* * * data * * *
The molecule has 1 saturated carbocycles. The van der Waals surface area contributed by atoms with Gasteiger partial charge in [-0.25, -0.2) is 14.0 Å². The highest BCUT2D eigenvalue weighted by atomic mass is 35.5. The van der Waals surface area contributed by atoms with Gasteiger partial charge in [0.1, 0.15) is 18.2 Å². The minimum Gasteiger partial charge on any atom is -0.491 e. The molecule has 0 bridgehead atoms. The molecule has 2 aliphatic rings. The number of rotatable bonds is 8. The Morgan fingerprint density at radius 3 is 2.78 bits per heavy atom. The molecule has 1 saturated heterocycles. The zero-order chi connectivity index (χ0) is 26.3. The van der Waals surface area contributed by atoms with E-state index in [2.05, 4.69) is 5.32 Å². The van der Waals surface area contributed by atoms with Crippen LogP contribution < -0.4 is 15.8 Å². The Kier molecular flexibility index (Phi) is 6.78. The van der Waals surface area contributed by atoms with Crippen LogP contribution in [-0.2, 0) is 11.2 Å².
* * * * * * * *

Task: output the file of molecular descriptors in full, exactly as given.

The molecule has 1 saturated carbocycles. The van der Waals surface area contributed by atoms with Gasteiger partial charge in [-0.25, -0.2) is 14.0 Å². The highest BCUT2D eigenvalue weighted by atomic mass is 35.5. The van der Waals surface area contributed by atoms with Gasteiger partial charge in [0.1, 0.15) is 18.2 Å². The minimum Gasteiger partial charge on any atom is -0.491 e. The molecule has 0 bridgehead atoms. The molecule has 2 aliphatic rings. The number of rotatable bonds is 8. The Morgan fingerprint density at radius 3 is 2.78 bits per heavy atom. The molecule has 1 saturated heterocycles. The zero-order chi connectivity index (χ0) is 26.3. The van der Waals surface area contributed by atoms with E-state index in [2.05, 4.69) is 5.32 Å². The van der Waals surface area contributed by atoms with Crippen LogP contribution < -0.4 is 15.8 Å². The Kier molecular flexibility index (Phi) is 6.78. The van der Waals surface area contributed by atoms with Crippen LogP contribution in [-0.2, 0) is 11.2 Å².